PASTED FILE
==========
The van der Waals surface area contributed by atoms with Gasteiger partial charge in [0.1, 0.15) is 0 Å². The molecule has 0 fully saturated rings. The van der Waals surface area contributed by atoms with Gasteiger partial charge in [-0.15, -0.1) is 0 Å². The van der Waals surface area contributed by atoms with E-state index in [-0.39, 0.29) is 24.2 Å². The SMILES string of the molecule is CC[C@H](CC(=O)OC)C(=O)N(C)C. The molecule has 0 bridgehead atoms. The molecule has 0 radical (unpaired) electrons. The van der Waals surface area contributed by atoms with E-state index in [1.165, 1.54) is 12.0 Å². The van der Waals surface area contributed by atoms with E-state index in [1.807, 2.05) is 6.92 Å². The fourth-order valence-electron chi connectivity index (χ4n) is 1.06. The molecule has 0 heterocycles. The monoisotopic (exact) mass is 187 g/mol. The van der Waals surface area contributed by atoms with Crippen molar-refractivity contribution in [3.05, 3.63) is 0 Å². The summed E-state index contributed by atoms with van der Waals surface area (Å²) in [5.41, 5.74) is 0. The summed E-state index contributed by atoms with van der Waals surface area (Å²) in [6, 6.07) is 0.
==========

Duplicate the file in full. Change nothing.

The van der Waals surface area contributed by atoms with Gasteiger partial charge in [0.1, 0.15) is 0 Å². The molecule has 0 fully saturated rings. The van der Waals surface area contributed by atoms with Gasteiger partial charge in [-0.15, -0.1) is 0 Å². The van der Waals surface area contributed by atoms with E-state index in [-0.39, 0.29) is 24.2 Å². The SMILES string of the molecule is CC[C@H](CC(=O)OC)C(=O)N(C)C. The molecule has 0 bridgehead atoms. The molecule has 0 radical (unpaired) electrons. The van der Waals surface area contributed by atoms with E-state index in [1.165, 1.54) is 12.0 Å². The van der Waals surface area contributed by atoms with E-state index in [1.807, 2.05) is 6.92 Å². The fourth-order valence-electron chi connectivity index (χ4n) is 1.06. The molecule has 0 heterocycles. The monoisotopic (exact) mass is 187 g/mol. The van der Waals surface area contributed by atoms with Crippen molar-refractivity contribution in [3.05, 3.63) is 0 Å². The summed E-state index contributed by atoms with van der Waals surface area (Å²) in [5.41, 5.74) is 0. The summed E-state index contributed by atoms with van der Waals surface area (Å²) in [6, 6.07) is 0.